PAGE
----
Location: Cereal Crops ResearchTitle: Avenanthramide biosynthesis in oat cultivars treated with systemic acquired resistance elicitors) Author
Submitted to: Cereal Research Communications
Publication Type: Peer Reviewed Journal
Publication Acceptance Date: 6/18/2012
Publication Date: 10/16/2012
Citation: Yi, R., Wise, M.L. 2013. Avenanthramide biosynthesis in oat cultivars treated with systemic acquired resistance elicitors. Cereal Research Communications. 41(2):255–265. Interpretive Summary: Oats produce a group of phenolic antioxidants termed avenanthramides. These metabolites are, among food crops, unique to oats and have shown certain desirable nutritional characteristics such as inhibiting atherosclerotic plaque formation and reducing inflammation. There are currently a selection of agrichemicals termed “plant defense activators” (PDA) that stimulate disease resistance in plants. Previous experiments have show that one cultivar of oat, ‘Belle’, responded to treatment with Actigard (or BTH) by upregulating the production of avenanthramides in the vegetative tissue. These experiments demonstrate that oats are responsive to an additional PDA, namely 2,6- dichloroisonicotinic acid (INA) and that there are substantial differences in the magnitude and dynamics of various oat cultivars to treatment with these PDAs. Moreover, PDA treatment also appears to enhance the production of avenanthramides in the filling grain of mature plants. The impact is to (1) provide a tool for investigation of mechanisms regulating avenanthramide biosynthesis in whole oat plants, (2) illustrates the potential to increase the crown rust resistance in field grown oats and (3) provides an agronomic tool to increase the levels of avenanthramides in the oat crop.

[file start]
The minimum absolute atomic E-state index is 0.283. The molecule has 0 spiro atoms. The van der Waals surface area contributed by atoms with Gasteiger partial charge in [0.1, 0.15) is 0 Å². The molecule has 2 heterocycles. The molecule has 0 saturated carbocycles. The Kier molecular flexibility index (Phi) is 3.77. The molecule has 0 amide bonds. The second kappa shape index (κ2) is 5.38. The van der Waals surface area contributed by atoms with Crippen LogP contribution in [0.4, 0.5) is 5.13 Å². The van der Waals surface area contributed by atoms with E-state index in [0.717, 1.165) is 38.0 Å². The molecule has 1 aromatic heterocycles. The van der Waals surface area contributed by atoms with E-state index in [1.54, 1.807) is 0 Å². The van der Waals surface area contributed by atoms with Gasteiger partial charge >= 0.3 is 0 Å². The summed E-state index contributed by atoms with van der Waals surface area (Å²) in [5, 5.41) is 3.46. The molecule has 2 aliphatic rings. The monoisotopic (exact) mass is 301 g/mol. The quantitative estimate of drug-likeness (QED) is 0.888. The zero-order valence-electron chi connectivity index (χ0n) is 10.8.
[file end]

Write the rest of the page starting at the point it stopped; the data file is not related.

Technical Abstract: The synthetic systemic acquired resistance elicitor benzothiadiazole (BTH) has been shown to elicit avenanthramide biosynthesis in the oat cultivar ‘Belle’. This report investigates the response of multiple oat cultivars to BTH as well as 2,6- dichloroisonicotinic acid (INA) at different growth stages. Oat seedlings (‘Gem’, ‘Kame’, and ‘Ogle’) were treated with 2,6- dichloroisonicotinic acid (INA) or benzothiadiazole (BTH) at the three leaf (Z13) stage and subsequently assessed for accumulation of avenanthramides and analyzed for the activities of hydroxycinnamoyl-CoA:hydroxyanthranilate N-hydroycinnamoyl transferase (HHT). In addition, four cultivars (‘Belle’, ‘Gem’, ‘Kame’, and ‘Ogle’) were treated at the Z43 stage with BTH. The results indicated that after 48 h avenanthramides accumulated to significantly higher levels in the oat leaves in response to both INA and BTH treatment and this response tended to be fairly long lasting (336 h or more). Both elicitors also raised the activities of HHT enzyme in seedling leaves after 48 h. Genotypic differences in the kinetics and quantitative response were also observed in both the seedlings and the mature plants. The magnitude of avenanthramide production in the leaves was somewhat higher in the more mature plants. Filling grain also showed higher levels of avenanthramides compared to the untreated controls.